President Trump would sign the Graham-Cassidy bill if the legislation to repeal Obamacare makes it to his desk…. IT JUST MIGHT MAKE IT THERE!

“The Congressional Budget Office says it won’t be able to provide crucial projections about the impact of the newest Republican (health care) bill….until after the Senate is expected to vote on it.”
“House Speaker Paul Ryan says he is encouraging every Republican senator to vote for the latest, last-ditch effort in the Senate to dismantle Barack Obama’s health care law….Due to Senate deadlines, there would be no time for the House and Senate to try to work out their differences. The House backed a bill in May that went nowhere in the Senate. Ryan signaled that he would try to get the House to pass the Senate bill….
The nonpartisan CBO tweeted Monday that it would take “at least several weeks” to estimate the measure’s effect on the number of people covered and insurance customers’ premiums. That is crucial information for GOP senators trying to determine how the proposal would affect their states and whether to support the legislation.” (A)

“In a new Republican effort to repeal the Affordable Care Act, Senators Lindsey Graham of South Carolina and Bill Cassidy of Louisiana have released a plan that would essentially allow states to come up with their own health care plans using a federal block grant….
Like earlier Republican health care overhaul bills, the new bill would also make permanent, structural changes to the Medicaid program for beneficiaries who qualified before the expansion, converting it from an open-ended federal health care program to one that caps federal spending on each beneficiary. (B)
To see “How the bill would alter major parts of Obamacare” highlight and click on

“In reality, Graham-Cassidy is the opposite of moderate. It contains, in exaggerated and almost caricature form, all the elements that made previous Republican proposals so cruel and destructive. It would eliminate the individual mandate, undermine if not effectively eliminate protection for people with pre-existing conditions, and slash funding for subsidies and Medicaid. There are a few additional twists, but they’re all bad — notably, a funding formula that would penalize states that are actually successful in reducing the number of uninsured.” (C)

“Analysts say the Graham-Cassidy measure would more drastically remold the ACA by giving states virtually unlimited control over federal dollars that are currently spent on marketplace subsidies and Medicaid expansion. The bill looks to roll back Medicaid expansion and eliminate federal premium subsidies and instead distribute the money spent on these programs to states in the form of block grants. A per-capita Medicaid cap would be imposed under the bill, setting a limit on the amount of Medicaid dollars each enrollee is eligible to receive. Because block grant funding is also capped, states would not be able to give premium subsidies to those who become eligible for such subsidies if their economic conditions change.” (D)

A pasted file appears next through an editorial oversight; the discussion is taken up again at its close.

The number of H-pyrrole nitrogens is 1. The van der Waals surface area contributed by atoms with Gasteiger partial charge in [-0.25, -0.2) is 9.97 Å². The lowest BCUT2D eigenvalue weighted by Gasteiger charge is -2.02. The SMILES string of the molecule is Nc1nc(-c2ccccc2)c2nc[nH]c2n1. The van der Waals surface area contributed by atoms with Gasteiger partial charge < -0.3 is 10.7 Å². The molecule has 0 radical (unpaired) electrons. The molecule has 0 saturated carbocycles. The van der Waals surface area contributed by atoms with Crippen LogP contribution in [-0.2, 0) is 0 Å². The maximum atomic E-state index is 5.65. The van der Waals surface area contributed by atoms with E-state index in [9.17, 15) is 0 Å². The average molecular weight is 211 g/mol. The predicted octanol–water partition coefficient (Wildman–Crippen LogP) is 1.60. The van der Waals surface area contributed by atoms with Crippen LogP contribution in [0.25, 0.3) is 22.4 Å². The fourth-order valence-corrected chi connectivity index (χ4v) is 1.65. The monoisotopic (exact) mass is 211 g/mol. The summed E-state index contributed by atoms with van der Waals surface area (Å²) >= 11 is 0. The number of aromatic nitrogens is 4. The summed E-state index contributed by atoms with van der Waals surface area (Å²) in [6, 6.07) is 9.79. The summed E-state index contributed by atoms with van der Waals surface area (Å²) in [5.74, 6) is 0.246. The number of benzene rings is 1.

“Republican leaders are now trying to determine whether they have enough votes to begin debate on the bill, according to Senate aides. They are also trying to get Sen. John McCain, R-Ariz., whose “no” vote sank the most recent Republican health-care bill in July, fully on board…
“Why did Obamacare fail? Obamacare was rammed through with Democrats’ votes only. … That’s not the way to do it. We’ve got to go back. If I could just say again, the way to do this is have a bill, put it through committee,” he said on CBS’s “Face the Nation.”
Senate Republicans have a very slim path to victory on Graham-Cassidy: If more than two Republicans vote no, the bill won’t pass. The math became even harder once Sen. Rand Paul, R-Ky., announced his opposition Friday.” (E)

“President Donald Trump would sign the Graham-Cassidy bill if the legislation to repeal Obamacare makes it to his desk….”
“Collins, the Maine Republican who voted against a repeal bill earlier this year, said that she has a “number of concerns,” including the fact the bill would restructure Medicaid in a fundamental way without considering the ramifications. For Maine, it would be $1 billion less funding over a decade, she said. People would preexisting conditions would also be hurt.
“It seems to have many of the same flaws of the bill we rejected previously and in fact, it has some additional flaws because there’s some language that leads me to believe that people worth preexisting conditions would not be protected in some states,” Collins said….”It’s difficult not having a CBO analysis to rely on,” she noted.” (F)

(A) The Latest: Ryan rooting for Senate GOP health care overhaul, By THE ASSOCIATED PRESS,
(B) The Latest Health Care Repeal Plan Would Give States Sweeping Discretion, by HAEYOUN PARK and MARGOT SANGER-KATZ,
(C) Complacency Could Kill Health Care, by Paul Krugman,
(D) ACA repeal in 11 days? 10 things to know Tuesday about the Graham-Cassidy bill, by Leo Vartorella,
(E) Senate Republicans fast-track last-ditch Obamacare repeal, by Elise Viebeck and David Weigel,
(F) Trump, White House go all-out for Graham-Cassidy Obamacare repeal bill, by Kaitlan Collins,